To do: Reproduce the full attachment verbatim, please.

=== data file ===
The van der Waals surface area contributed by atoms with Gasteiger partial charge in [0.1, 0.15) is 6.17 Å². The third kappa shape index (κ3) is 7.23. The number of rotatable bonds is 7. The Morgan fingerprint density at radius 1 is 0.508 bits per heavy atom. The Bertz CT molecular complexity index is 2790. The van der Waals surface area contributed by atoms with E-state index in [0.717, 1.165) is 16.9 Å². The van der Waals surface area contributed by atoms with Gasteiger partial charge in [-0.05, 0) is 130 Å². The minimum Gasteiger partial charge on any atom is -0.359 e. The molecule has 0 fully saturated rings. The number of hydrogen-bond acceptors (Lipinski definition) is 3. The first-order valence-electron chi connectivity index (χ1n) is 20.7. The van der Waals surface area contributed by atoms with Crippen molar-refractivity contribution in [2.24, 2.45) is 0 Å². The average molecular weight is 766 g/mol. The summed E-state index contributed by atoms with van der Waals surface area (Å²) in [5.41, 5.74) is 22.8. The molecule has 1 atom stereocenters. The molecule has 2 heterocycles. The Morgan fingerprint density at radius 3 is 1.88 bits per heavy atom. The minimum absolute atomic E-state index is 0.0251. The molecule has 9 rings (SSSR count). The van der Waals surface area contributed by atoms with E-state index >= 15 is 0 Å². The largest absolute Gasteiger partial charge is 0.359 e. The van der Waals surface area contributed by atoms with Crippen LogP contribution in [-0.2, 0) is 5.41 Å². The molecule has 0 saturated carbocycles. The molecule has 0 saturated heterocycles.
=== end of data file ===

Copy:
The van der Waals surface area contributed by atoms with Gasteiger partial charge in [0.1, 0.15) is 6.17 Å². The third kappa shape index (κ3) is 7.23. The number of rotatable bonds is 7. The Morgan fingerprint density at radius 1 is 0.508 bits per heavy atom. The Bertz CT molecular complexity index is 2790. The van der Waals surface area contributed by atoms with E-state index in [0.717, 1.165) is 16.9 Å². The van der Waals surface area contributed by atoms with Gasteiger partial charge in [-0.05, 0) is 130 Å². The minimum Gasteiger partial charge on any atom is -0.359 e. The molecule has 0 fully saturated rings. The number of hydrogen-bond acceptors (Lipinski definition) is 3. The first-order valence-electron chi connectivity index (χ1n) is 20.7. The van der Waals surface area contributed by atoms with Crippen molar-refractivity contribution in [2.24, 2.45) is 0 Å². The average molecular weight is 766 g/mol. The summed E-state index contributed by atoms with van der Waals surface area (Å²) in [5.41, 5.74) is 22.8. The molecule has 1 atom stereocenters. The molecule has 2 heterocycles. The Morgan fingerprint density at radius 3 is 1.88 bits per heavy atom. The minimum absolute atomic E-state index is 0.0251. The molecule has 9 rings (SSSR count). The van der Waals surface area contributed by atoms with E-state index >= 15 is 0 Å². The largest absolute Gasteiger partial charge is 0.359 e. The van der Waals surface area contributed by atoms with Crippen LogP contribution in [-0.2, 0) is 5.41 Å². The molecule has 0 saturated carbocycles. The molecule has 0 saturated heterocycles.